Re: [campsite-dev] Switching from Mantis to Trac
  • Hi Paul,

    My problem is not in the knowledge of software development proccess. I was
    chief of the software development in commercial software company which box
    software you were able to buy in almost every store. Open source development
    is still far a way from the commercial development where each hour or dollar
    is very important.That's not a problem in my view.

    The problem is that I had oportunity to use some other project's (for example
    FCKeditor) forums, bug and patch tracking on Sourceforge and was pretty
    satisfied. I've registered Campsite on Sourceforge in 2002 and at that time
    Sourceforge pretty sucked. But that's not true anymore.

    I simply don't see so big Trac benefits over Sourceforge tools which could
    neutralize all those costs in time and money needed for its installation,
    hosting and maintenance. Not to mention time needed to learn how to use it.

    Very simple. Just a cold calculation. No emotions.



    On Friday 12 August 2005 10:31, Paul Baranowski wrote:
    > Hi Nenad -
    > I dont think we can consider ourselves as "only" software developers -
    > i.e. someone who only writes code, and thats all. There are other
    > aspects to software development than just writing code, and we need to
    > be able to do all of them. Though working on documentation is boring,
    > it doesnt change the fact that we have to be good at it and make it as
    > easy as possible for people to use. Though managing a bug tracking
    > system wasnt in the job description, it doesnt change the fact that we
    > need one, and that it should be the best one available.
    > Software development is a continuous process - and there may be
    > something is the future that is superior to Trac, and when that day
    > comes we will decide whether to switch. It doesnt change the fact that
    > Trac is the best development tool available right now. Why didnt we
    > stick with CVS? Because CVS will never, ever have the features that
    > Subversion has. You would have to rewrite CVS from scratch to get the
    > same features, and thats what the Subversion people did. The same goes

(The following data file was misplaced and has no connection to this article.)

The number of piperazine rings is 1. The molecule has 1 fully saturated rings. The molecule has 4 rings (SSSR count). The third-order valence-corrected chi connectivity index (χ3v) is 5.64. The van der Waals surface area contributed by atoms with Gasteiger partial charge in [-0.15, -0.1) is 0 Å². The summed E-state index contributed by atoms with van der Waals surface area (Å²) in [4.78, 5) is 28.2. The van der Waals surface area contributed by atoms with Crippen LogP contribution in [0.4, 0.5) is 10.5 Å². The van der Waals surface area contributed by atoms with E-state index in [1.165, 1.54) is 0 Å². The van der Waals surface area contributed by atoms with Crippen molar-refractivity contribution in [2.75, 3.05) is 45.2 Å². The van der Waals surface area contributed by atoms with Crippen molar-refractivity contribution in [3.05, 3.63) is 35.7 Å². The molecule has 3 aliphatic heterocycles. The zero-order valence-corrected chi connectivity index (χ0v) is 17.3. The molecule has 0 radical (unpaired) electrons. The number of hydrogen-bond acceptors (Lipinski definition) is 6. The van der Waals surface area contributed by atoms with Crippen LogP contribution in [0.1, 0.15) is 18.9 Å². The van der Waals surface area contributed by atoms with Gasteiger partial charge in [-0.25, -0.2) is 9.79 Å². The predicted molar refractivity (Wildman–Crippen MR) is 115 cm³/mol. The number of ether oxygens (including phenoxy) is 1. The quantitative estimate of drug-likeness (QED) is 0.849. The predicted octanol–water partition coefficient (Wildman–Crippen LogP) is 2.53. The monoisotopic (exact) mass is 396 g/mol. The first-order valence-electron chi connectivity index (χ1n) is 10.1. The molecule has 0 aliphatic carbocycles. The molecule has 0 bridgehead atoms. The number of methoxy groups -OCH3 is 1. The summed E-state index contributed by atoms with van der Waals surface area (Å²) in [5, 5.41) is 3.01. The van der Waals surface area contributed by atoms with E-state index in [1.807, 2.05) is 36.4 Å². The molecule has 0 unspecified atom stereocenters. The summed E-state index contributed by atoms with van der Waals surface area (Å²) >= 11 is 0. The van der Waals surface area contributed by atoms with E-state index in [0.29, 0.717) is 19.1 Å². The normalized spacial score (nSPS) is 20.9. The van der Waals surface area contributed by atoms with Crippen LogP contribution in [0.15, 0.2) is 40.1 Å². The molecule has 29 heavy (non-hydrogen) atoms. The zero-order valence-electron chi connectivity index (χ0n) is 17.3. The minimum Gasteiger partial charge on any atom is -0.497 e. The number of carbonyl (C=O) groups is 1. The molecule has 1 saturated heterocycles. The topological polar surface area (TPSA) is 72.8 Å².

> for Mantis and Sourceforge - they will never, ever have the features
    > that Trac has. For mantis, it is simply beyond their project scope, and
    > sourceforge has too few resources to do this kind of change.
    > Sourceforge has hardly progressed since it started, and its still slow
    > and its interface is still unfriendly. Most importantly, we would have
    > no way to write plugins to sourceforge or change it to suit our needs.
    > The main point is that writing code is not the only job we must do in a
    > software project. We still have to write documentation, communicate
    > with our users, maintain our web presence, create a thriving developer
    > community, etc. This involves maintaining servers and other
    > applications, and there is simply no way around it. Outsourcing a core
    > component like this is always too inflexible and adds another thing that
    > is outside of your control. For a good example, look to Google...they
    > build their own servers instead of outsourcing this to Dell or HP.
    > Think of the job description for CAMPers as simply "what needs to be
    > done" and it will give you a new-found feeling of freedom. Smile
    > - Paul
    > Nenad Pandzic wrote:
    > > Hi All,
    > >
    > > To be honest, I'm for switching to the Sourceforge tools. I always
    > > considered this kind of tools as something what should keep me away from
    > > the boring development things and keep my time and concentration on the
    > > software development. When I see all that time spent on the tools
    > > analysis, installation, hosting and maintenance (not to mention time
    > > needed to learn how to use it), I would prefer the Sourceforge tools. In
    > > six months, you'd find some SuperTrac or some SuperSubVersion and It'd be
    > > never ending story. In case of the Sourceforge tools, the only time I
    > > would need to spend is to learn (incrementally) new features once a
    > > while.
    > >
    > > Let's leave mailing lists on our server and put all other things on the
    > > Sourceforge. There is no poet/writer on the world who cares about his
    > > pencil like you do about your tools.
    > >
    > > Let's concentrate on the poetry... Smile
    > >
    > > Nenad

    Posted to Phorum via PhorumMail